Pocket Cents tailors fin. ed. materials to all demographics: Part II
ALEXANDRIA, Va. (9/4/14)--Over the last few years, the National Credit Union Administration has used Financial Literacy Month as a high-profile time to roll out new education materials. In April 2012 the NCUA launched Pocket Cents, a site featuring a variety of resources for children. The following April it was expanded, with the agency intending to include tips for multiple populations, including families, servicemembers and seniors.
(Editor's note: This is the second of a two-part series on the role NCUA can play in supporting credit union financial education efforts for their members. Part I was titled "MyCreditUnion.gov: Making fin.ed. resources available" and ran Sept. 3. See resource link.)
The 2013 update to the site also included a game, called "Hit the Road." In it, the player recruits friends for a cross-country car trip, and must have enough money to get them to their destination. Players must have enough money to keep the car filled with gas, passengers fed and have money to get them out of jams, such as a flat tire or a passenger getting sick.
|In the game "Hit the Road," players must decide how best to spend their money while making a cross-country road trip. (National Credit Union Administration Graphic)|
"The game is mainly for teens and pre-teens, but anyone can play. It was designed to teach lessons about math and money, but also about decision making, consequences, debt and figuring out the difference between wants and needs," said Laura Todor, a consumer affairs officer with the NCUA who designed the game. "Sure you can spend your money on souvenirs and attractions, but once something goes wrong and you don't have any money, you're in trouble."
Another part of the site tailored for youth starts with the most basic aspect of financial education: money itself. Visitors to the site can learn what currency looks like in different countries, how it's made and even take a quiz on the faces that are on coins and bills.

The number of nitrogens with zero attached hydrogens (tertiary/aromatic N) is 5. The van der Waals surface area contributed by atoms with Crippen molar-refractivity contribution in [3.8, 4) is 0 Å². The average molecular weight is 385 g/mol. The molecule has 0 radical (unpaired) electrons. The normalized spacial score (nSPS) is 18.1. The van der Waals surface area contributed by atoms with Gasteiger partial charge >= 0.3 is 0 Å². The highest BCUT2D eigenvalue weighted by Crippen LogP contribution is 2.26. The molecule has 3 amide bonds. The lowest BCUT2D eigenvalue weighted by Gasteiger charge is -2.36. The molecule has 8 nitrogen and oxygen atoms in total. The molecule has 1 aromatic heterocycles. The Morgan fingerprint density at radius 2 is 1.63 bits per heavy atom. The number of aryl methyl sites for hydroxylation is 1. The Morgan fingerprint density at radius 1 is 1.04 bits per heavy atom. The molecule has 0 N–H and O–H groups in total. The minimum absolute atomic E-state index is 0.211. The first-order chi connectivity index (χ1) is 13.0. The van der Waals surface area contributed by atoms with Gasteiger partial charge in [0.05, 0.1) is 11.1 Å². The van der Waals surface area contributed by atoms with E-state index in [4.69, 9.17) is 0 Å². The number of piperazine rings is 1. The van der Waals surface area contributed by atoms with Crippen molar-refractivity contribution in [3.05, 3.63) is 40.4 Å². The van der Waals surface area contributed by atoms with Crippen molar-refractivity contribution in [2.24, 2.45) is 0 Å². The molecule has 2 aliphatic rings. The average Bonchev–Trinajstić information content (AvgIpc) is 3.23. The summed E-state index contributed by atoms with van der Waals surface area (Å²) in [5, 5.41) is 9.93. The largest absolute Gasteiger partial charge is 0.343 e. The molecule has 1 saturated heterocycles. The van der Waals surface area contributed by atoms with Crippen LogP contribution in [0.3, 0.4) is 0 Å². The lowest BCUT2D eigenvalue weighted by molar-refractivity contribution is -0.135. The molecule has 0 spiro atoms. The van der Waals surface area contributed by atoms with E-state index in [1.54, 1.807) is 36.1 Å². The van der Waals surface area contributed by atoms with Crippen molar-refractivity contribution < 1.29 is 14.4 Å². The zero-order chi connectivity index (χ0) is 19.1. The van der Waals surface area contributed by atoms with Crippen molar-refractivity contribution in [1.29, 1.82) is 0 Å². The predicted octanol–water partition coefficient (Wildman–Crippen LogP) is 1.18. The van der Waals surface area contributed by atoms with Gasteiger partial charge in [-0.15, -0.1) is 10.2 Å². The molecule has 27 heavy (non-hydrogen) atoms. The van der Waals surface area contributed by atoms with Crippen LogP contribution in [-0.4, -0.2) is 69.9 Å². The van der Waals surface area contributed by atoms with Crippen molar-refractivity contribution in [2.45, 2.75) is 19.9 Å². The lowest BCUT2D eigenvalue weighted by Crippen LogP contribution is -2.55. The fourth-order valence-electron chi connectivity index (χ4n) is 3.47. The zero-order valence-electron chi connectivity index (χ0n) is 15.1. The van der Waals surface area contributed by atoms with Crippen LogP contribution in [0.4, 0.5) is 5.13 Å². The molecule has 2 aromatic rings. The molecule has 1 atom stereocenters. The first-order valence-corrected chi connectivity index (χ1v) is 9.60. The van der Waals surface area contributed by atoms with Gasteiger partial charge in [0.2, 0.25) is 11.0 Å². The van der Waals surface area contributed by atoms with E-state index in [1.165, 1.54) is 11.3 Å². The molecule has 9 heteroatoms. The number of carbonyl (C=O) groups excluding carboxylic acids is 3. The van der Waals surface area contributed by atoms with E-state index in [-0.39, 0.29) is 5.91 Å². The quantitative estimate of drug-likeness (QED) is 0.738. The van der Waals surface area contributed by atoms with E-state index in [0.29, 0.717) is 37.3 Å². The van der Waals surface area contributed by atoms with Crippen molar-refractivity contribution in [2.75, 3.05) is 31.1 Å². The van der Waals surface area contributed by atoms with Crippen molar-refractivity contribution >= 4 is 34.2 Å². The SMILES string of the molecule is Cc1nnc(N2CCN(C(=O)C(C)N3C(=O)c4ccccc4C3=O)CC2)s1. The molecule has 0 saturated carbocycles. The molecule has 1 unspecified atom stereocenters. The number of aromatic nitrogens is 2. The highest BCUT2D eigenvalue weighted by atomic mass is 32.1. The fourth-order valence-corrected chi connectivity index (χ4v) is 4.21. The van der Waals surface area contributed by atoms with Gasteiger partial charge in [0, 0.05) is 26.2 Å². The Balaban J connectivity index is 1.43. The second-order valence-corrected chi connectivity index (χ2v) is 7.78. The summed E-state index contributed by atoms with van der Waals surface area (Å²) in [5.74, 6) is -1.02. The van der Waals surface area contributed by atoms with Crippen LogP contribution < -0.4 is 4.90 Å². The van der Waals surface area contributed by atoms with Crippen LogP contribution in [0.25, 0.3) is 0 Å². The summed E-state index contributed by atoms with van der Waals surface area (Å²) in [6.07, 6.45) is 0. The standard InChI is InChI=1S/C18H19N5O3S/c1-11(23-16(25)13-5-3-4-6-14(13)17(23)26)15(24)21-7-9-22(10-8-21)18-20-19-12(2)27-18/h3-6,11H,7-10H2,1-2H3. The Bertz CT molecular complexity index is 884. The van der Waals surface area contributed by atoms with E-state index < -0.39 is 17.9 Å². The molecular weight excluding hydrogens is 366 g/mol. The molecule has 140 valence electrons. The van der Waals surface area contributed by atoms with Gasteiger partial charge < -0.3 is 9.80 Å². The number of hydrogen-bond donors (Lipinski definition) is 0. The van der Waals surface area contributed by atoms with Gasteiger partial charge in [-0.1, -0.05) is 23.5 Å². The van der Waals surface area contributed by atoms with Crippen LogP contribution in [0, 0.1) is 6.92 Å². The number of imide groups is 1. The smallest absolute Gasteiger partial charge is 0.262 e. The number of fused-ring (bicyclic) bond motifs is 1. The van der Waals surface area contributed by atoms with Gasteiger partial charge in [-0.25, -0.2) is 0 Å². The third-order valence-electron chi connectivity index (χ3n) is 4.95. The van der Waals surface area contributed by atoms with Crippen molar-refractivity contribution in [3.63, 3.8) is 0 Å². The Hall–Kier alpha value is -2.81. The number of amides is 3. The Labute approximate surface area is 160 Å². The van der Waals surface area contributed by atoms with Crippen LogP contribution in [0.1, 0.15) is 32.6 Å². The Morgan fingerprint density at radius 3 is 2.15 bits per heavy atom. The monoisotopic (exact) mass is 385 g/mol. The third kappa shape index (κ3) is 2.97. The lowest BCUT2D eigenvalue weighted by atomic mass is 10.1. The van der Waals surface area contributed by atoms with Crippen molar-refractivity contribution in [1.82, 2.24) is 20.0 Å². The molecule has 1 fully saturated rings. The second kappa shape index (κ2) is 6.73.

"One of the biggest upticks we've seen is mobile traffic, especially to the 'Hit the Road' game, which we think means more youth are hearing about it, trying it out on their mobile phones and sticking around to check out other parts of the site," Todor told News Now. "Any section of the site with youth content has seen much higher mobile traffic than other sources."
As users of the site move onto other phases of life, the site has additional materials in those sections:
- Teens and tweens: Includes "Hit the Road," and adds sections about starting a savings account, saving for college, living on a budget and balancing a checkbook;
- Young adults: Adds information on credit, debit and prepaid cards, emergency savings accounts, credit reports and scores, and mobile banking;
- Parents and educators: Items on saving for a house, college and retirement, as well as protection from fraud and scams, and how to teach financial lessons at home and in the classroom;
- ervicemembers: Contains information from the Servicemembers Civil Relief Act, the Veterans Affairs home loan program, Military OneSource and other resources; and
- eniors: Includes information on reverse mortgages, avoiding elder financial abuse, saving for long-term care savings and pre-paid funerals.
Morgan Rogers, director of the NCUA's Division of Consumer Affairs, said the traffic on the site has been growing faster than anticipated, especially when new information is added. It has been featured in Good Housekeeping, TipHero.com and NBC's "Today" show.
"We've even been seeing traffic and hearing back from people who aren't credit union members, who just stumbled on the site looking for financial education information," Rogers said. "So in that way, it has evolved into a financial literacy tool for everyone."